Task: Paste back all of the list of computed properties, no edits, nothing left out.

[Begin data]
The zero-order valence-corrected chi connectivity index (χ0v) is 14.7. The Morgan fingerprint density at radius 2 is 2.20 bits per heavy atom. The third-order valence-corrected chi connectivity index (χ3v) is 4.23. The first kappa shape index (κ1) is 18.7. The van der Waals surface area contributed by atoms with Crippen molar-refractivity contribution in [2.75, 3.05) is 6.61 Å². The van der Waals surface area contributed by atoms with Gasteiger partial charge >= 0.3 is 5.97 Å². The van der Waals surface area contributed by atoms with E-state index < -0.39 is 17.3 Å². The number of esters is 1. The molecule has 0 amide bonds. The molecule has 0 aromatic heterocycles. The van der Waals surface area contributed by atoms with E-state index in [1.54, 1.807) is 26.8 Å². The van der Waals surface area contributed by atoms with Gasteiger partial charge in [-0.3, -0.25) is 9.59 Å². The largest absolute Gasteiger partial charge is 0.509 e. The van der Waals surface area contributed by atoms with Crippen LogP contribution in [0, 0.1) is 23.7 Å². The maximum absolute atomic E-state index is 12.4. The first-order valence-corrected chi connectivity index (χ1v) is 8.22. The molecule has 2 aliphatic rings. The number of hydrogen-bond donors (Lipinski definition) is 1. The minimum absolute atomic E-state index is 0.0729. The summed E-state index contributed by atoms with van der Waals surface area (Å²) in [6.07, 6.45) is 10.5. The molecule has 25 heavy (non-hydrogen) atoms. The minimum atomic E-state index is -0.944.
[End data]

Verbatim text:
The zero-order valence-corrected chi connectivity index (χ0v) is 14.7. The Morgan fingerprint density at radius 2 is 2.20 bits per heavy atom. The third-order valence-corrected chi connectivity index (χ3v) is 4.23. The first kappa shape index (κ1) is 18.7. The van der Waals surface area contributed by atoms with Crippen molar-refractivity contribution in [2.75, 3.05) is 6.61 Å². The van der Waals surface area contributed by atoms with Gasteiger partial charge >= 0.3 is 5.97 Å². The van der Waals surface area contributed by atoms with E-state index < -0.39 is 17.3 Å². The number of esters is 1. The molecule has 0 amide bonds. The molecule has 0 aromatic heterocycles. The van der Waals surface area contributed by atoms with E-state index in [1.54, 1.807) is 26.8 Å². The van der Waals surface area contributed by atoms with Gasteiger partial charge in [-0.3, -0.25) is 9.59 Å². The largest absolute Gasteiger partial charge is 0.509 e. The van der Waals surface area contributed by atoms with Crippen LogP contribution in [0, 0.1) is 23.7 Å². The maximum absolute atomic E-state index is 12.4. The first-order valence-corrected chi connectivity index (χ1v) is 8.22. The molecule has 2 aliphatic rings. The number of hydrogen-bond donors (Lipinski definition) is 1. The minimum absolute atomic E-state index is 0.0729. The summed E-state index contributed by atoms with van der Waals surface area (Å²) in [6.07, 6.45) is 10.5. The molecule has 25 heavy (non-hydrogen) atoms. The minimum atomic E-state index is -0.944.